Newspaper article St Louis Post-Dispatch (MO)

Raytheon's Bid Wins Gm's Hughes Unit $9.5 Billion Beats out Offer from Northrop

Newspaper article St Louis Post-Dispatch (MO)

Raytheon's Bid Wins Gm's Hughes Unit $9.5 Billion Beats out Offer from Northrop

Article excerpt

General Motors Corp. ended its 12-year-old fling with weapons contracting Thursday by selling Hughes Electronics Corp. to Raytheon Co.

Raytheon, a Massachusetts maker of missiles and defense electronics, beat out B-2 bomber and electronics specialist Northrop Corp. by bidding $9.5 billion for the defense holdings, the remaining Hughes Aircraft Co.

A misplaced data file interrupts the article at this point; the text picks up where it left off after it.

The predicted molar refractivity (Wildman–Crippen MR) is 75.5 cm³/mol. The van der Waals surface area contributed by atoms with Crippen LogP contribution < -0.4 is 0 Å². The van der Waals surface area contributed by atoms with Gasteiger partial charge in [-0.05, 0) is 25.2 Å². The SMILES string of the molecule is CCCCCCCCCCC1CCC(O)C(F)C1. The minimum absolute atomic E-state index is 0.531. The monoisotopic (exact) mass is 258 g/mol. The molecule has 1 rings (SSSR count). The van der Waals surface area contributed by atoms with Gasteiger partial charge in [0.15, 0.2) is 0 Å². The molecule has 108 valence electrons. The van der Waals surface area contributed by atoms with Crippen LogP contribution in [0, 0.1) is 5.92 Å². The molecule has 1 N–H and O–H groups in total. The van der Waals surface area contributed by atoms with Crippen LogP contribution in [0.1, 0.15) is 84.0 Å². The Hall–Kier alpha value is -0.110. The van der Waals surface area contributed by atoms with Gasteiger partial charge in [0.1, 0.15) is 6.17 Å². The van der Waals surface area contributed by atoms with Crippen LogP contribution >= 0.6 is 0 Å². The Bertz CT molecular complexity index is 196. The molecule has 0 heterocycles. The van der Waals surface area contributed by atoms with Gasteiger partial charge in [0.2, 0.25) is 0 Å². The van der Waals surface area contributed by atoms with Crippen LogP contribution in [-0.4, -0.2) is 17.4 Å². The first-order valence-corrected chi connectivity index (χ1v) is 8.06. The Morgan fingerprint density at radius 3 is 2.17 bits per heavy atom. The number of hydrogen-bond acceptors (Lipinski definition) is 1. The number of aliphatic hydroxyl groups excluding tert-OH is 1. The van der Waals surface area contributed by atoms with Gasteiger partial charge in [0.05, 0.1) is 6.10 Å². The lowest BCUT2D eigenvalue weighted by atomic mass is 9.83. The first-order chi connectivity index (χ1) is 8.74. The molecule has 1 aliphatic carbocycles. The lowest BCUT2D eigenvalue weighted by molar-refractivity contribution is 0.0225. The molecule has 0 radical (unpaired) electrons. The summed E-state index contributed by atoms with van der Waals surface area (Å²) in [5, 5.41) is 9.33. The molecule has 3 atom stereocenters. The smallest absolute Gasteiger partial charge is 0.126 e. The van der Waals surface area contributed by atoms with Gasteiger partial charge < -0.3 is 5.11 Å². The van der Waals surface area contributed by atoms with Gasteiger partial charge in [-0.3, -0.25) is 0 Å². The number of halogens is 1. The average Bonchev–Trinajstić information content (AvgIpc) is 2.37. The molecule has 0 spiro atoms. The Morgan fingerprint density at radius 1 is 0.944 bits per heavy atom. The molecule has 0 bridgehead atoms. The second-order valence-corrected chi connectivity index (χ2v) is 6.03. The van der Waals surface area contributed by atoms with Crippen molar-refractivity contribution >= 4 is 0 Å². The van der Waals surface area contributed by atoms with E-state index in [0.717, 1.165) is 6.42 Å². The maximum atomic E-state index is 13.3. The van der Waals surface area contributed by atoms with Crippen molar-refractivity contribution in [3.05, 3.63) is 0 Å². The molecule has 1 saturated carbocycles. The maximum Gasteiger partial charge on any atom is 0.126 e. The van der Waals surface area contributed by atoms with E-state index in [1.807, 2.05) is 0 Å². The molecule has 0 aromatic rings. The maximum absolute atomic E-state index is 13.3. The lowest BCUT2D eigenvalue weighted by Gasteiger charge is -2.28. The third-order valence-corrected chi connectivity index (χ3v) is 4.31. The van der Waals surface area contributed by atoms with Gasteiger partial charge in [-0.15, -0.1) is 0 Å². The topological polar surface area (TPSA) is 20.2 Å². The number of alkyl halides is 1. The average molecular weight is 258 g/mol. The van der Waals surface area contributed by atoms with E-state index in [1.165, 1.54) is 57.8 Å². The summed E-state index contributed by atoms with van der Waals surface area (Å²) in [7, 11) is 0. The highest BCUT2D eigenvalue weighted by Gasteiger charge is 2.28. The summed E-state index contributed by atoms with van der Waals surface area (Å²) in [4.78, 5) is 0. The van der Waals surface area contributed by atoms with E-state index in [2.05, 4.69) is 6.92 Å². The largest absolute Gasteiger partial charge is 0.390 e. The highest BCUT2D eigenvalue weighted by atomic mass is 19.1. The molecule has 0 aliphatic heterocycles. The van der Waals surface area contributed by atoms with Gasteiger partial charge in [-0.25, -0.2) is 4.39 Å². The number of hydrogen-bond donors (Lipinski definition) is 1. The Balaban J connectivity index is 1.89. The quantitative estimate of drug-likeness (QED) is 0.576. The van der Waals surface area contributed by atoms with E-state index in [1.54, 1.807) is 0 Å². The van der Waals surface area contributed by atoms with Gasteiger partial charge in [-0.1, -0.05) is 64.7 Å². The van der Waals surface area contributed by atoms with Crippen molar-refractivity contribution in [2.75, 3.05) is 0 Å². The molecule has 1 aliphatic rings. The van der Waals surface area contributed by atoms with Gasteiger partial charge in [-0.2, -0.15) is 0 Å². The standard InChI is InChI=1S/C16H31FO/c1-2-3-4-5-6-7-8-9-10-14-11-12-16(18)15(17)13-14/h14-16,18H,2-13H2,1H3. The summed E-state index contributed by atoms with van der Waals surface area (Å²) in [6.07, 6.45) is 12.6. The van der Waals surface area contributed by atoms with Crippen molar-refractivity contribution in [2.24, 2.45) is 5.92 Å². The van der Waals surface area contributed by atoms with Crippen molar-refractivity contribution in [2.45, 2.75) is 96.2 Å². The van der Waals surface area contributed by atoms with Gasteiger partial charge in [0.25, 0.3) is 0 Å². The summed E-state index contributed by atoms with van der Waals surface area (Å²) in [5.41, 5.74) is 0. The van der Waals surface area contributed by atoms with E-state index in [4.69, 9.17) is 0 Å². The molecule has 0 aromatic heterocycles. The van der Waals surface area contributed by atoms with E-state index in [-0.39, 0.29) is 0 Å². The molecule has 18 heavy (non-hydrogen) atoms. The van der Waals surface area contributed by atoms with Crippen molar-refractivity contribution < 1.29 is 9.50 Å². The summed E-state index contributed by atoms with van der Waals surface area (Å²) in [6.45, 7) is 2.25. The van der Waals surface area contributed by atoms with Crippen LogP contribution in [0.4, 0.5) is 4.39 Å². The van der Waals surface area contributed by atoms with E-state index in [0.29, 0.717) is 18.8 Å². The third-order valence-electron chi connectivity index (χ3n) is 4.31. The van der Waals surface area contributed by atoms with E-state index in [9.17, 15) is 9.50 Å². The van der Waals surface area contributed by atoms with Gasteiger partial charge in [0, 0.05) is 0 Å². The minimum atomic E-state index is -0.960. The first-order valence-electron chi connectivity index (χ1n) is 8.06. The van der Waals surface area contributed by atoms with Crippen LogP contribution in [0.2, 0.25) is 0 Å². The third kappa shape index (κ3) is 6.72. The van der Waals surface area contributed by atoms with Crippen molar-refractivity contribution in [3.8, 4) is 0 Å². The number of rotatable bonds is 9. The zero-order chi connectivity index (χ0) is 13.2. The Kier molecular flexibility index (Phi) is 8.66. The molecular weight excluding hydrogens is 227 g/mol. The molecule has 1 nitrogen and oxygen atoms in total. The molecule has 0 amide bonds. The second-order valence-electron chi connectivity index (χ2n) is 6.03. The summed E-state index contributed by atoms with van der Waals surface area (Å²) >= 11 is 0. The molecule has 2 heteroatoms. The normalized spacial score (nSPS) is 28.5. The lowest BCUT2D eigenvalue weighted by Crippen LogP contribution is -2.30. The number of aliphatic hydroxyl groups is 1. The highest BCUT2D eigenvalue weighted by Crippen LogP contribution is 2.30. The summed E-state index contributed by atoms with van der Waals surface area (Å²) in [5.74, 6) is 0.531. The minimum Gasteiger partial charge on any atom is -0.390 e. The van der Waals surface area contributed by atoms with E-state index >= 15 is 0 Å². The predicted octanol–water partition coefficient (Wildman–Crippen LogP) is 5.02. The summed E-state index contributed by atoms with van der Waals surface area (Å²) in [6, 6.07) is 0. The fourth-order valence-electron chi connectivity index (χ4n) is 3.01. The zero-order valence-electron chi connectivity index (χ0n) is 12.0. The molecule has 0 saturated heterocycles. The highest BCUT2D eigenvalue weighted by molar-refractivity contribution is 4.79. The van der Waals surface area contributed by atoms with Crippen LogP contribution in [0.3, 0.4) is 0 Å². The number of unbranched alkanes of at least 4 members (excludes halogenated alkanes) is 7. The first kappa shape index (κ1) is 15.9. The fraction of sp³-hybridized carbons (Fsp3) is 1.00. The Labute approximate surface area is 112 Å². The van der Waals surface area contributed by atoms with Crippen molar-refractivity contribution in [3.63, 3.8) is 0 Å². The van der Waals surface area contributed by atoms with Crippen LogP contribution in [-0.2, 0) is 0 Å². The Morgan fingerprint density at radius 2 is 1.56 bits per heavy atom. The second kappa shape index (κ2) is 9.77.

The new Raytheon will have $21 billion in sales, $13 billion of it from defense electronics. Much of its business will be supplying components to the two colossi created by a blizzard of defense mergers: Lockheed Martin Corp. and Boeing Co., which announced last month it would buy McDonnell Douglas Corp. for $13.3 billion. "The combined defense business provides us with the critical mass to compete effectively in all of our global markets," said Raytheon Chairman Dennis J. Picard. Like the other big automakers, GM has been refocusing on its core businesses. It had bought Hughes Aircraft for $5.2 billion in 1985, with talk of using Cold War technology to produce cars with radar-driven controls and fighter-jet instrument displays. But Hughes' big success in defense conversion has been in the booming commercial satellite field, including cellular communications and the DirecTV broadcast service. It is those telecommunications businesses that will go forward as Hughes Electronics, with a growth rate of 20 percent a year, said Hughes Chairman C. Michael Armstrong, who is staying on at the company. What had been a third part of Hughes Electronics, the Delco automotive electronics business, will be merged with General Motors' big parts subsidiary, Delphi Automotive Systems. GM Chief Executive John F. Smith Jr. said that business may eventually sell stock to investors. "What we're doing today is to redefine those (three Hughes) businesses," Armstrong said. …

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